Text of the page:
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: An Ecphonesis occurs in Scripture in the way
of admiration. Psalm lxxxiv. 1. s How amia's ble are thy tabernacles, O Lord of hosts ! ss So Rom. xi. 33. " O the depth of the riches both of ss the wisdom and knowledge of God! How unss searchable are his judgments, and his ways past ss finding out!:s.
An Ecphonesis is used in holy Writ to ex. press our desire or intreaty. Psalin lv. 6. ss o as that I had wings like a dove! for then would
I fly away, and be at reft.ss .
Sorrows and lainentations are sometimes vented in the sacred Writings by an Ecphonesis. Isaiah vi. 5. » Then I said, Wo is me, for I am * undone.ss So Psalm cxx. 5. Wo is me that
. I lojourn in Mesech, that I dwell in the tents as of Kedar !s And
Compassion and pity are sometimes expressed in Scripture by an Ecphonesēs. Lam. i. 1. # How does the city sit solitary that was full of ss people ? how is she become a widow.? ss
$ 4. We may add by way of remark and direction as to the Ecphonesis, that, while other Figures are confined to fome particular passion, this seems to extend to all, and is the voice of nature under any kind of emotion and concern; that the Ecphonefis is of admirable service, as it gives a pleasing and Atriking variety to our difcourses, and is not unlike some sudden cascade, or unexpected fall of a river, after the stream has long glided on in a smooth and serene course.
wir ini.'' ;* But
Bụt the advice that was given, that we ought to be sparing in the use of Figures in general, may be especially necessary in the Ecphonefis. Never let this Figure become cheap and common. If we are upon every trite occasion making exclamations, our hearers may be in danger of nauseating the excess, or they will be apt to think we mimic, rather than feel a commotion; or we may defeat our design of awakening their passions by a redundancy in this kind of Figure, for he that always accustoms himself to superlatives in Rhetoric can go no higher; and thus when he has a strong demand from the nature, or from the powerful sensation of his subject, for superlatives, he will stand fair to be neglected, as he that showers upon all men the highest praise without any distinction, absolutely puts it out of his power to exalt a character that merits the highest commendations. In short, let us always bear in mind this rule, never to break out in an exclamation but when our subject will warrant it, or our own ardor produces it, left we fall under the rebuke of HORACE, :
Such vain exclaimers are the mark of scorn ; in • A mountain labours, and a mouse is born * :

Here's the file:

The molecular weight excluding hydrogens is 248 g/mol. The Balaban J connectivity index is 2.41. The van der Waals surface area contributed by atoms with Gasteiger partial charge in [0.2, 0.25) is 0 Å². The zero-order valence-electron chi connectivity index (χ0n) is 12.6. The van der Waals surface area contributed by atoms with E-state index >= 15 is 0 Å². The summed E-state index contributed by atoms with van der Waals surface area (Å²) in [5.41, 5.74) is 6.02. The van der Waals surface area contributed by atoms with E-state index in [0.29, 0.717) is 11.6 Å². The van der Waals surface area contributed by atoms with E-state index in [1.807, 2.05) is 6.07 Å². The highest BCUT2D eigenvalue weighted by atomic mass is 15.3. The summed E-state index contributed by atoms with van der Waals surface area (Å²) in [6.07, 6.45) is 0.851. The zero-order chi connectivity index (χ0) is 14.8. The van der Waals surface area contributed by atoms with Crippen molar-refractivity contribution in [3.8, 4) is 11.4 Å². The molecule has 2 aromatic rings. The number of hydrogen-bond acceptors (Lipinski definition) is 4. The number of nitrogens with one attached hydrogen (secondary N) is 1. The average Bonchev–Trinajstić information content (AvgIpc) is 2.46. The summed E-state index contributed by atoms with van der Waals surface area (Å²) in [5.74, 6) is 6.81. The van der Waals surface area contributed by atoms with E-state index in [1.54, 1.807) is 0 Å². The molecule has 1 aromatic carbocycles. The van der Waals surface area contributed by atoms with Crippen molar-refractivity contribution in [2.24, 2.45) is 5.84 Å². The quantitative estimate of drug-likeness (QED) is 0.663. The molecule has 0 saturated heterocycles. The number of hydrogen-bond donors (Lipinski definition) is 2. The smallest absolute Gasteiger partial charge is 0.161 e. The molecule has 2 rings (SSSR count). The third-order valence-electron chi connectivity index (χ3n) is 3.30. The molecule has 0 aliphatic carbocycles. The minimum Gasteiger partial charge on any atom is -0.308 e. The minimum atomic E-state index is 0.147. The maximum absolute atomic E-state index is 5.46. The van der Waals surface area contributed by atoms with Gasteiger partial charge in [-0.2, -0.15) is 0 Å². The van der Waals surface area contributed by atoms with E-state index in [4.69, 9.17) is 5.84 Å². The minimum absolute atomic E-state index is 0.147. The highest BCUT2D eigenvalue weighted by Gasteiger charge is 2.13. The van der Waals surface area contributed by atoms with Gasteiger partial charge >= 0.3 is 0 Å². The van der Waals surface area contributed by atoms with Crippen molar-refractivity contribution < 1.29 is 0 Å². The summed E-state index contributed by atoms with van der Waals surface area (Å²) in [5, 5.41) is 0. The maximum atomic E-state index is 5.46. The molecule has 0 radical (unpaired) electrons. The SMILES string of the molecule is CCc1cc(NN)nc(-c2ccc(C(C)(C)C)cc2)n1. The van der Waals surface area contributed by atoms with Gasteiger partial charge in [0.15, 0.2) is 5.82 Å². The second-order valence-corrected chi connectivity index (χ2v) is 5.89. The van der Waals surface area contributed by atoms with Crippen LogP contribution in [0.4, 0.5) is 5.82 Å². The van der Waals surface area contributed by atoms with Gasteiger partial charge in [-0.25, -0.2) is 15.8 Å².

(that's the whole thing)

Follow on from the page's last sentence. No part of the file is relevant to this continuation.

* Quid dignum tanto feret hic promissor hiatu i Parturiunt montes ; nascetur ridiculus mus.
HORAT, Art. Puetic. 1,138.
01-The definition of the Aporia. § 2. Instances
of it from Terence, Cicero, Virgil, and - Live, $ 3. Examples of it from Scripture. 5 $ 4: The use of the Aporia.
$ 1. PORIA, or doubting t, is a Figure
22 whereby we express an hesitation Where to begin our discourse, or a difficulty what to do in fome arduous affair, or what to re"folve upon in some critical emergency. :::.
5:15 2. TÉRENCE furnishes us with an instance of this kind : ' '
Wretch that I am, what course shall I pursue ?
(nem, Quidne incipiam ? Ecce autem video rure redeuntem se. Dicam huic, annon
TERENT. in Eunuch, act. 5. sc. 5.
Cicero makes use of this Figure; when he Says, “ As to what concerns me, I know 'not 166 which way to turn me. Should I deny the 66 infamy of a corrupt judgment? or that the -““ matter has been agitated in our assemblies ? “ or that it has been debated at our tribunals ? s or that it has been heard in the senate? Or • shall I offer to eradicate an opinion of such 66 weight, so deeply rooted, and of such anti“ quity, from the minds of men +?” We have an instance of this Figure preserved by CICERO from a speech of GRACCHUS : " Miserable s man that I am !' whither shall I turn myself? 66 where can I go? To the capitol ? but it swims « with my brother's blood. To my home? 66 what to fee a mother wretched, bewailing her«« felf, and overwhelmed with sorrow $!”
Dido's speech, in VIRGIL, inay be added, as a very lively and copious example of this Figure :
Thus the proceeds ; and thus her lab'ring soul
What + Equidem quod ad me attinet, quò me vertam nescio. Negem fuisse infamiam judicis corrupti? Negam illam rem agitatam in concionibus? Jactatam in judiciis?. Commemo. ratam in fenatû ? Evellam ex animis hominum tantam opinionem ? tani penitùs infitam? tam vetuftam ? Cucer. pro CLUENTIO, § 10. n. l. Si .. ar.i.
I Quò me miser conferam ? Quò vertam ? In capitoliumne? At fratris fanguine redundat. An domum matremne ut miseram, lamentantemque videam, & abjectam ? CICER. de Orat. lib.iii. $ 56.
• What shall I do? What must I then recal i
My former loyers, and be made their scorn? si
For all the hospitality I show'd,
Would they not drive me from their haughty ships,
And sport with my distress? What, don't I know, " And don't I feel how false the Trojans are? . ..
And could I brook it in a lonely flight, i - Meanly to follow their triumphant fleet?
Or shall I with all Carthage up in arms,
Their native shores, and lanch'd into the sea,
...ss . si . Here
Sic adeo infiftit, fecumque ita corde volutat.
Quos ego sum toties jam dedignata maritos ?
Juffa fequar ? quiane auxilio juvat ante levatos,